A: I don’t know how many days. First they changed every 3 days. Later I couldn’t change the porters [he couldn’t get anyone to send for the next rotation]. Then when the villagers fled from portering, the Burmese caused problems for me. When I went to the Burmese, they accused me of contacting Nga Pway [‘Ringworm’, i.e. KNLA], and said that I had told the porters to flee. After that they poured boiling water on me. Here, do you see?

Q: Did they accuse you of this?
A: Yes, they ordered me to go, and then they poured boiling water on me. Do you see it? The scar is very wide. They also tied my wife’s hands behind her back.

Q: Which unit did this to you?
A: It was a long time ago. After [LID] #44 went back, #22 came. It was 2 years ago.

Q: Have they arrested and tied other villagers in your area?
A: They didn’t beat and tie villagers in my area yet, but they are doing it in the other areas. My village is xxxx. There are 25 houses in the village. They haven’t arrived yet, but they have already written me a letter and ordered me to go. Then I thought that I would go soon. I have a long moustache and a goatee [which could be used to accuse him as a KNLA soldier, since many soldiers also have facial hair]. In the morning I got a letter from them [KNLA]. They told me that the village head from xxxx [his village] shouldn’t go because at that time we were working with them. When I finished reading the letter from Kaw Thoo Lei, I went to take a bath. When I finished bathing and came back, I received a letter from the Burmese. I finished reading it, and I decided that since the Burmese were ordering me to go, I might go. They said, "You must come this evening." Then I went.

Q: Where did they ask you to go?
A: xxxx. It is 3 furlongs. When I arrived half-way along the path, I decided that it was not possible to go. They also called the village head from yyyy village. I met the elder and he told me, "You can’t go." Behind me a person ran and told me not to go. He is my friend and his name is K---. He told my wife, "Tell my friend not to go. The Burmese have already arrested all of my friends." Then I ran to my friends.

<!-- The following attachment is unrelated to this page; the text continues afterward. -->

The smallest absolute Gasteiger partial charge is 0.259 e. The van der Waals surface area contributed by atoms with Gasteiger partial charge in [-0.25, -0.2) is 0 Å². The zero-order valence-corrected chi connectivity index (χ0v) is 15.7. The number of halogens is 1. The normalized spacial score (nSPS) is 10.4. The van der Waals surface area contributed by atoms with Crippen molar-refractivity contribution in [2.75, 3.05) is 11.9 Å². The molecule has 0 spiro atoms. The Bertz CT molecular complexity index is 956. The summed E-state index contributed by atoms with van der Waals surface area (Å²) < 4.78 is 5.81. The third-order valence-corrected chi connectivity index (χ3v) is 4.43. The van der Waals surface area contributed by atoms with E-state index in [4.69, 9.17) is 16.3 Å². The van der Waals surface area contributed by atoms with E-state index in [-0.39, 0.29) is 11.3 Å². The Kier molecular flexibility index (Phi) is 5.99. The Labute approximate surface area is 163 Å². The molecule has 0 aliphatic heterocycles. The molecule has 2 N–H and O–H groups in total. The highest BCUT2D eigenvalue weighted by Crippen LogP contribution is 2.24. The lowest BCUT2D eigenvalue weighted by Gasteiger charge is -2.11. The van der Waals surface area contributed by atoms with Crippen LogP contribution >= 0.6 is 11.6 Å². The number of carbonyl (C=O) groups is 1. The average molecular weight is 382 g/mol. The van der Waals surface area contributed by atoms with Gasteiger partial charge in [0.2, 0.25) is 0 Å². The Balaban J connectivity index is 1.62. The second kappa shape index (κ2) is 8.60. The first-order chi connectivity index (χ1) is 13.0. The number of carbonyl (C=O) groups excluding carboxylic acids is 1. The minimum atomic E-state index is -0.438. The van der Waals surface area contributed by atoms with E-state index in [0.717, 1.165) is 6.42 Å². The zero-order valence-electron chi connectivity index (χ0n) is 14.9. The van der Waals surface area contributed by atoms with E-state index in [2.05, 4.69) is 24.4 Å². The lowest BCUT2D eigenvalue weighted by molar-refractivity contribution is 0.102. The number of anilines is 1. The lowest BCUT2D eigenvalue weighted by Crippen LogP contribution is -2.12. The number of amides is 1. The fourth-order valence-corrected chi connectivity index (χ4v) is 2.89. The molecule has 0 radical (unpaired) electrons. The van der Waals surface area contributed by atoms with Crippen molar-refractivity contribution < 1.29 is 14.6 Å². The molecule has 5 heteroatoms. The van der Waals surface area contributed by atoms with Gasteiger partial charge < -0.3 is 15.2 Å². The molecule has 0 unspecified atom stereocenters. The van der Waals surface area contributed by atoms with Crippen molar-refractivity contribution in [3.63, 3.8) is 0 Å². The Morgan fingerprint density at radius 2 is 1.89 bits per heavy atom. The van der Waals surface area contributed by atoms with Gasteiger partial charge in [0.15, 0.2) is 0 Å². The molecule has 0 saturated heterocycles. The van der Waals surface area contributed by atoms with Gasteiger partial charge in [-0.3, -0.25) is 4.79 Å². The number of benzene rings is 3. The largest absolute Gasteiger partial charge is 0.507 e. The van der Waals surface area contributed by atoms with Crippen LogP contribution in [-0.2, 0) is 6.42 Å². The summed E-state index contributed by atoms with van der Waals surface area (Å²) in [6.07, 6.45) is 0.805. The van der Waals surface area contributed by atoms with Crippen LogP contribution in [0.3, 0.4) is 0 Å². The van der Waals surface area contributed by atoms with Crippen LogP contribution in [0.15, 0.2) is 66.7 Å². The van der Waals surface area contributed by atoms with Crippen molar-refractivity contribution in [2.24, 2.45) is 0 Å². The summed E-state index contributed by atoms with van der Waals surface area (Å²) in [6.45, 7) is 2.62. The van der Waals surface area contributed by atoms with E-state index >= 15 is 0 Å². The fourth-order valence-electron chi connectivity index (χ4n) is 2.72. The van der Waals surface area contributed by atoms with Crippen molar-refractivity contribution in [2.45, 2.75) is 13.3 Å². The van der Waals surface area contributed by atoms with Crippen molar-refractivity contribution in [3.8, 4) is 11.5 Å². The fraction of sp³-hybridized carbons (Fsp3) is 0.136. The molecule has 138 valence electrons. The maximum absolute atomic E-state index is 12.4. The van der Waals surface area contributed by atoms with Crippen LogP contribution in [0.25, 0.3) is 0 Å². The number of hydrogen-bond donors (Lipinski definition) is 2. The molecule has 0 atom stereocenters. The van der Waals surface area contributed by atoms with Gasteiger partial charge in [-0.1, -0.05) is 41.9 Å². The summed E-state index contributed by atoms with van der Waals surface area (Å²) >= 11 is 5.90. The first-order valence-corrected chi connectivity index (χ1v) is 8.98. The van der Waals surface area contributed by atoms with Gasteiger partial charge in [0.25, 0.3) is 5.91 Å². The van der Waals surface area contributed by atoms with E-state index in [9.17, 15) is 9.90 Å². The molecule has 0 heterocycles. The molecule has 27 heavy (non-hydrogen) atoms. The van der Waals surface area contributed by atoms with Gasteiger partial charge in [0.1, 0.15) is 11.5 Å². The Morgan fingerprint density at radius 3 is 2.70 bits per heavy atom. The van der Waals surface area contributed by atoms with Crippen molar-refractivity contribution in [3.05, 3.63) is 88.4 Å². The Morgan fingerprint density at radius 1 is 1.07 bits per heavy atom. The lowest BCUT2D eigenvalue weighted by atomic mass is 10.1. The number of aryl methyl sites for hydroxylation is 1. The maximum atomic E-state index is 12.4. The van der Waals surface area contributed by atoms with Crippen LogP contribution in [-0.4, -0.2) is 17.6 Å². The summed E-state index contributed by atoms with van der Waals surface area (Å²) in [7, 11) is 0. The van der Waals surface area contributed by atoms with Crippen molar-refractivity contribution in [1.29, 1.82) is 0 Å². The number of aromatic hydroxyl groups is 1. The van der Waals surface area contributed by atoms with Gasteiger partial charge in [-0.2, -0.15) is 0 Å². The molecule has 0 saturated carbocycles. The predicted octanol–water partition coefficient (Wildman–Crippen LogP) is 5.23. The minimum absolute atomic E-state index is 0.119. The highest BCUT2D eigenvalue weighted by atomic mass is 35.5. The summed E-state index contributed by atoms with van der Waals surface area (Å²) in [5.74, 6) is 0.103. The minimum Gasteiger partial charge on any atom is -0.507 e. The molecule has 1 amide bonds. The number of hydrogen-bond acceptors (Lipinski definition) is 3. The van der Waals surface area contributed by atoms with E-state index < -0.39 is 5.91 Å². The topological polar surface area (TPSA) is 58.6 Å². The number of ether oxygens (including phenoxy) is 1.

Q: Did you ever go to the Burmese?
A: No. The Burmese informed the village head from yyyy village and he went. When he went the Burmese said to him, "Right now, I do not fight Nga Pway. I am fighting the civilians. If the people dare to shoot one bullet at me, it is enough. I will shoot into the village. I have no relatives there."

Q: Did he say he came to shoot Kaw Thoo Lei?
A: No, he didn’t come to shoot Kaw Thoo Lei. He said he had no relatives there, and he called himself Kayin Maung Nyo. He is the Commander of #415 [Light Infantry Battalion], LID #88. They camp at Da Nu, close to Kya In Seik Gyi. The people said they are about 500 soldiers. I have never been there, but the village head from yyyy village went there. This happened in November. [He is referring to the November 25th meeting with all the village heads in Kya In township, also referred to in many other interviews in this report.]

Q: In the past, did the Burmese enter your village at all?
A: They entered the village and we couldn’t suffer it [anymore]. Also they forced us to work a lot. They also beat one of my cousins almost to death. In the evening he regained consciousness. They took all the clothes off his body. It was 2 years ago. His name is Pa K---. He is a villager from Meh Gu. He went to porter and when he couldn’t carry things, he fell down because he had high blood pressure. They kicked him and also they beat him with the stalk of a gun. The people had to go and pick him up. They left only his pants on his body. They took his clothes [shirt and sarong, leaving only his short pants].

Q: When they entered the village, did they take livestock?
A: Some troops took things without asking the owners. They shot the livestock and you didn’t even dare complain to them. They didn’t beat any villagers, but they were annoyed. If the villagers said they would complain to the commander, the soldiers said, "Do you dare complain to the commander? Do you dare to die?"

Q: Did they ever kill any villagers?
A: I heard that they killed 3 people at Gru Kyi. It happened when the Burmese came, when [LID] #88 came up.

Q: Is it far from Gru Kyi to Meh Gu?